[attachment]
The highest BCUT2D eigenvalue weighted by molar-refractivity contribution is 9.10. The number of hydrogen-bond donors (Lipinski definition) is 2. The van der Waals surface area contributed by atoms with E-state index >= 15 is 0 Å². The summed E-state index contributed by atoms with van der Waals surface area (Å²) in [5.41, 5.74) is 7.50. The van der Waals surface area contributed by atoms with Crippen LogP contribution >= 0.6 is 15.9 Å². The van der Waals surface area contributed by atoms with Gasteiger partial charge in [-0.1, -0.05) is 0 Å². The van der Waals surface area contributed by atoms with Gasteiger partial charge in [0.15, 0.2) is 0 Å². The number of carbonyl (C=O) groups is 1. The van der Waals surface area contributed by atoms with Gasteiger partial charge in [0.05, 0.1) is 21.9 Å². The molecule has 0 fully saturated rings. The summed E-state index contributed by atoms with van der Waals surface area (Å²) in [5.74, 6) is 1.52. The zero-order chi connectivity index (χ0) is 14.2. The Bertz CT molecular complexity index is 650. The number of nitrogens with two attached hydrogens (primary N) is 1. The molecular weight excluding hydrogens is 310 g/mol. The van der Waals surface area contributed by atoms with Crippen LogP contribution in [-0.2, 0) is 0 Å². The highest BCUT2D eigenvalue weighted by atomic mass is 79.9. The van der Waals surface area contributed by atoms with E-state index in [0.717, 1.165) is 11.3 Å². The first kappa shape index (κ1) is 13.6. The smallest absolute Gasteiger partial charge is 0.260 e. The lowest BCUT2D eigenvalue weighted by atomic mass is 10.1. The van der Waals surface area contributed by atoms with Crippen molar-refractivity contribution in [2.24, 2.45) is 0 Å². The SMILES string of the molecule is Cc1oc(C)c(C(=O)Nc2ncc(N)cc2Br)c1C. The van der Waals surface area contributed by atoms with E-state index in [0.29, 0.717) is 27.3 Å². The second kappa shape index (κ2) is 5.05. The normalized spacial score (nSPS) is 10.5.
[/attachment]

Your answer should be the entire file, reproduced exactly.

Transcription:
The highest BCUT2D eigenvalue weighted by molar-refractivity contribution is 9.10. The number of hydrogen-bond donors (Lipinski definition) is 2. The van der Waals surface area contributed by atoms with E-state index >= 15 is 0 Å². The summed E-state index contributed by atoms with van der Waals surface area (Å²) in [5.41, 5.74) is 7.50. The van der Waals surface area contributed by atoms with Crippen LogP contribution >= 0.6 is 15.9 Å². The van der Waals surface area contributed by atoms with Gasteiger partial charge in [-0.1, -0.05) is 0 Å². The van der Waals surface area contributed by atoms with Gasteiger partial charge in [0.15, 0.2) is 0 Å². The number of carbonyl (C=O) groups is 1. The van der Waals surface area contributed by atoms with Gasteiger partial charge in [0.05, 0.1) is 21.9 Å². The molecule has 0 fully saturated rings. The summed E-state index contributed by atoms with van der Waals surface area (Å²) in [5.74, 6) is 1.52. The zero-order chi connectivity index (χ0) is 14.2. The Bertz CT molecular complexity index is 650. The number of nitrogens with two attached hydrogens (primary N) is 1. The molecular weight excluding hydrogens is 310 g/mol. The van der Waals surface area contributed by atoms with Crippen LogP contribution in [-0.2, 0) is 0 Å². The highest BCUT2D eigenvalue weighted by atomic mass is 79.9. The van der Waals surface area contributed by atoms with E-state index in [0.717, 1.165) is 11.3 Å². The first kappa shape index (κ1) is 13.6. The smallest absolute Gasteiger partial charge is 0.260 e. The lowest BCUT2D eigenvalue weighted by atomic mass is 10.1. The van der Waals surface area contributed by atoms with Crippen molar-refractivity contribution in [2.24, 2.45) is 0 Å². The SMILES string of the molecule is Cc1oc(C)c(C(=O)Nc2ncc(N)cc2Br)c1C. The van der Waals surface area contributed by atoms with E-state index in [0.29, 0.717) is 27.3 Å². The second kappa shape index (κ2) is 5.05. The normalized spacial score (nSPS) is 10.5.